Sin is disappearing from public use. The reason is easy to discern. Sin conjures up the thought of God, which a secular society abominates. Like Sabbath, God’s weekly holiday, it reminds people of God.
Q. 14. What is sin?
A. Sin is any want of conformity unto, or transgression of, the law of God.
Westminster Shorter Catechism
Much as people may abominate the word ‘sin’, yet the concept of the transgression of the law is alive and well. It is simply a question of ‘whose law?’
There are many legitimate laws in force, policed by different groups of people. Beginning with the rules in a family, one moves into society with its copious regulations in public life. There are the standards enforced in one’s workplace and there are laws made in Parliament.
Parliamentary law is backed up by the police and the legal system to enforce its laws.
Christians refer to sins of omission and commission, in thought, word and deed.
In the absence of the law of God and the absence of the concept of sin in public life, we now have political correctness as the secular standard, and thoughtcrime to replace sins of thought. The difference is that thoughtcrime is punishable by the state.
Political correctness is secularism’s new morality, and thoughtcrime is gradually overwhelming the nation. At first political correctness was greeted as a joke, but when the force of law, peer group pressure and public disapproval began to impact, those in public life began to U-turn with secular repentance.
It began with words. Not swear words – these continue apace, such as God, Christ, Jesus, heavens above, hell and damn. These swear words are all religious words, used with the aim of demeaning these words and of emptying them of all content. Rather, demeaning words and language about race, sexuality and gender are the new swear words. The new blasphemy is not about God but about man. Even ‘man’ is no longer politically correct.
Thoughtcrime is the next stage in the secular campaign to preach and impose secular repentance upon society.
It is good to be careful about words and the use of language. I do not subscribe to the abuse too common in our society, but secular morality that pretends it is for inclusiveness and equality begs the question why it does not include Christian sensibility about blasphemy against God and equality for Christian expression of ideas in public life.
Secularists want to close down public debate about religion. It is part of the New Atheism and antitheist agenda. Some humanists are so close-minded and forceful that the Vice-President and former President of Humanists UK wants to close down public debate in some self-selected areas in the scientific realm. Secularists have a different view of toleration from Christianity.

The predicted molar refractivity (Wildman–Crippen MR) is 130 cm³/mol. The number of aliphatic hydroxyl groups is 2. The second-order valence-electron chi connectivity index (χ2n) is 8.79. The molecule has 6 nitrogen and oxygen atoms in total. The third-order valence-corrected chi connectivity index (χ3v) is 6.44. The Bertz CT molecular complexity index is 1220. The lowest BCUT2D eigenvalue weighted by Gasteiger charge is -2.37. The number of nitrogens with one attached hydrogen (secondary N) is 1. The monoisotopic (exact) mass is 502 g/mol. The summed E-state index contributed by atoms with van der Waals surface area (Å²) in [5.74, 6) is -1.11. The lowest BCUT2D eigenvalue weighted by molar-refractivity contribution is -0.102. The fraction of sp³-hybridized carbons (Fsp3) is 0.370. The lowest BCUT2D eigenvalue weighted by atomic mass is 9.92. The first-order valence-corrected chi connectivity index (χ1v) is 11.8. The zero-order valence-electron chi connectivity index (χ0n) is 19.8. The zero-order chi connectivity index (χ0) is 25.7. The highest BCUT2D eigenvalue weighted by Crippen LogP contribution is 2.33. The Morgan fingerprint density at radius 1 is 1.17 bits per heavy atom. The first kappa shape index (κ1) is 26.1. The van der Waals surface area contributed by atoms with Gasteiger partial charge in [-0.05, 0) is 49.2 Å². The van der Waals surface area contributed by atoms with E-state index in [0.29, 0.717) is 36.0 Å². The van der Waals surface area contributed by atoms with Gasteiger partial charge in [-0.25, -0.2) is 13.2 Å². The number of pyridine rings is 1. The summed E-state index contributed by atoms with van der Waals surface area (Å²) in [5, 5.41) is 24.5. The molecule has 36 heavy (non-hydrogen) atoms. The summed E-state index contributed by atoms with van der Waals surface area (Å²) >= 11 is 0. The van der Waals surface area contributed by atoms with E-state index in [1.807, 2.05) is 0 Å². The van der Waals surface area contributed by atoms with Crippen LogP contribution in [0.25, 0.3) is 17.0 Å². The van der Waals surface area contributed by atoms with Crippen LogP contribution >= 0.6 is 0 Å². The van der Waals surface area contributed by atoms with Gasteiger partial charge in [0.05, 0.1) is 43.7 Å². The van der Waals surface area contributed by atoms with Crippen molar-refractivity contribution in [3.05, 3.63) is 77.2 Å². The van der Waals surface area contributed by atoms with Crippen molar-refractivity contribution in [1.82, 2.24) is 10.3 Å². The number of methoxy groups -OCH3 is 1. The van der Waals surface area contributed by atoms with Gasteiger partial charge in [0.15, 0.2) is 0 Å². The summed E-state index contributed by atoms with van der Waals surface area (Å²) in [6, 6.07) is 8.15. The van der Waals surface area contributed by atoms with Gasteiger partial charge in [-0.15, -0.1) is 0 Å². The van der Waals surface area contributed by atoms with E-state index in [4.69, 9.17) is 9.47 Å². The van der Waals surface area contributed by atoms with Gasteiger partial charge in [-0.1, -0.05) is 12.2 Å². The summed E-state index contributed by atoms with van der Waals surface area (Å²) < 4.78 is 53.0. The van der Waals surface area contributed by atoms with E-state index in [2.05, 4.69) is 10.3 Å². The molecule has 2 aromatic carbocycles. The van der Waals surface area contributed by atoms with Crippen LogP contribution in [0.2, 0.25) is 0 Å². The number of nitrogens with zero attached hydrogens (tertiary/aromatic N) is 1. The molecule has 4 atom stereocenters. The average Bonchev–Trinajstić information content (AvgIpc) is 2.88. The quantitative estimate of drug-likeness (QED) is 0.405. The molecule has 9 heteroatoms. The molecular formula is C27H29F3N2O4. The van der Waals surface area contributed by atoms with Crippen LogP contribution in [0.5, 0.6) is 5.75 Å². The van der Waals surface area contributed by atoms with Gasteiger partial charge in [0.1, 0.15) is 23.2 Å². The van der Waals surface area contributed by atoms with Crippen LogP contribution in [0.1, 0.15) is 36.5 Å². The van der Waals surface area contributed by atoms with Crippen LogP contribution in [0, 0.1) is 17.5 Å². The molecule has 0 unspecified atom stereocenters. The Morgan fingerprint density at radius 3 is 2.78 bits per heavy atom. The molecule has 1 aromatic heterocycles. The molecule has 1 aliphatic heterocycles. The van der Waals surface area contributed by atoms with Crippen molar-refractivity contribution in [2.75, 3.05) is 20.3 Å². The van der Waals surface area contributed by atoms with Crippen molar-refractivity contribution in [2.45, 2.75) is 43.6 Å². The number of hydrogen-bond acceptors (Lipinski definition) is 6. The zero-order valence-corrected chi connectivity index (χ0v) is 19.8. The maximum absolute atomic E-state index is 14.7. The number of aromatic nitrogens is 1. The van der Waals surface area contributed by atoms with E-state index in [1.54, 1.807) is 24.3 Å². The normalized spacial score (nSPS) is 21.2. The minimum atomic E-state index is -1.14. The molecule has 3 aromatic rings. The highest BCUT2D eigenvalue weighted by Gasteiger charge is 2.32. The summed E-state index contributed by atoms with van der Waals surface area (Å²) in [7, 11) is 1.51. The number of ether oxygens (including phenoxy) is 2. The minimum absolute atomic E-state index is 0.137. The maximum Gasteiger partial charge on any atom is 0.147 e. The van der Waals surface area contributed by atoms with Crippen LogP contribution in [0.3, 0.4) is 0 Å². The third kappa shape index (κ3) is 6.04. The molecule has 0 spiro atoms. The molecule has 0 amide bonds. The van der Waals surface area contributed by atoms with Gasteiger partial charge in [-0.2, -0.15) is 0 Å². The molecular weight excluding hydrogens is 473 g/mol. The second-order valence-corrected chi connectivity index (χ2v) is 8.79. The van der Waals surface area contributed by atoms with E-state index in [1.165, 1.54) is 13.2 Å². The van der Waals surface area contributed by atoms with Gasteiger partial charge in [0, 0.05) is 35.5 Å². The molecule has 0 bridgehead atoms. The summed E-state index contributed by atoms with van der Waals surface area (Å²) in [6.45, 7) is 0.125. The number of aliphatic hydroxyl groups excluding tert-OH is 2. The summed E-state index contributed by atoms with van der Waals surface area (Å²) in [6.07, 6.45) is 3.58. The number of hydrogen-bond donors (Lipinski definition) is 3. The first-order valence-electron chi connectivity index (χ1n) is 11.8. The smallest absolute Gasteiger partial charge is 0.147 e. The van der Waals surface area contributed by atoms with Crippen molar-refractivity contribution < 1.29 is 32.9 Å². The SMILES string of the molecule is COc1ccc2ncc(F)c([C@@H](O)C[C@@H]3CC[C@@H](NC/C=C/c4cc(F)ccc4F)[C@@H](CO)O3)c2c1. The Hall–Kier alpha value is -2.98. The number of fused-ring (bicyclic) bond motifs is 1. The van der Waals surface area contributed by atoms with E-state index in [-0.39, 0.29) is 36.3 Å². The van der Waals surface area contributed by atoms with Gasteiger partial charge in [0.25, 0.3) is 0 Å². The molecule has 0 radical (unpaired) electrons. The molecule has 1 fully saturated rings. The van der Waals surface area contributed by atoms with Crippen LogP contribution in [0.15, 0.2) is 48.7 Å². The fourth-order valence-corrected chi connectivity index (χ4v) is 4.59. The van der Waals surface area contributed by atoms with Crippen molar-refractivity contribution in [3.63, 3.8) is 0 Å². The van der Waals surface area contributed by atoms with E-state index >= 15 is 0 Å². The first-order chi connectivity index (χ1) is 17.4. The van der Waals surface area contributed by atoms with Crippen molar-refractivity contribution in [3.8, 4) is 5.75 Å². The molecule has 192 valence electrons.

Most religions have the concept of sin and they debate between themselves how to deal with it. Often religious rivalry has spilled over into violence. There is a long history of aggressive religionists resorting to violence, such as islamic conquests and muslim terrorists, the pope of Rome’s crusades and the auto-da-fé of the Spanish Inquisition, and the Jews crucified Jesus Christ. These are easily matched by secular conflicts, Attila the Hun, Genghis Khan, Joseph Stalin, Adolf Hitler, Chairman Mao, Pol Pot and in recent times the Rwandan genocide.
Few religionists would argue that these are true representatives of their religion, just as the SNP and the Brexiteers argued that their nasty and extreme supporters did not represent their political opinions.
However, there are other tools, such as money. Occasionally religionists have resorted to taxes or fines: islam levied a tax on Christians and other non-muslims living in their territories, and the pope of Rome sold indulgences to finance the building of St Peter’s in Rome. This is matched by secular morality fining Christian bakers who will not bake cakes displaying unchristian propaganda, or fining Christian guest-house owners who will not permit unchristian sexual activity on their premises.
In the 21st century, religions tend to debate. Not so the secularist. They are still in the 16th century mode of thougth and they want to impose their will by fines and state power. Thoughtcrime is one tool in its armoury.
There is a price to be paid for this. It will be not only financial, but it also risks civil unrest.
It is time for our schools to teach the history of the national struggles for freedom of thought, speech and behaviour in Scotland and England during the English Civil War, followed by the Covenanting struggle in Scotland, each of them motivated by the power and teaching of Christian freedom, if we are to avoid the repetition of these abuses of civil power.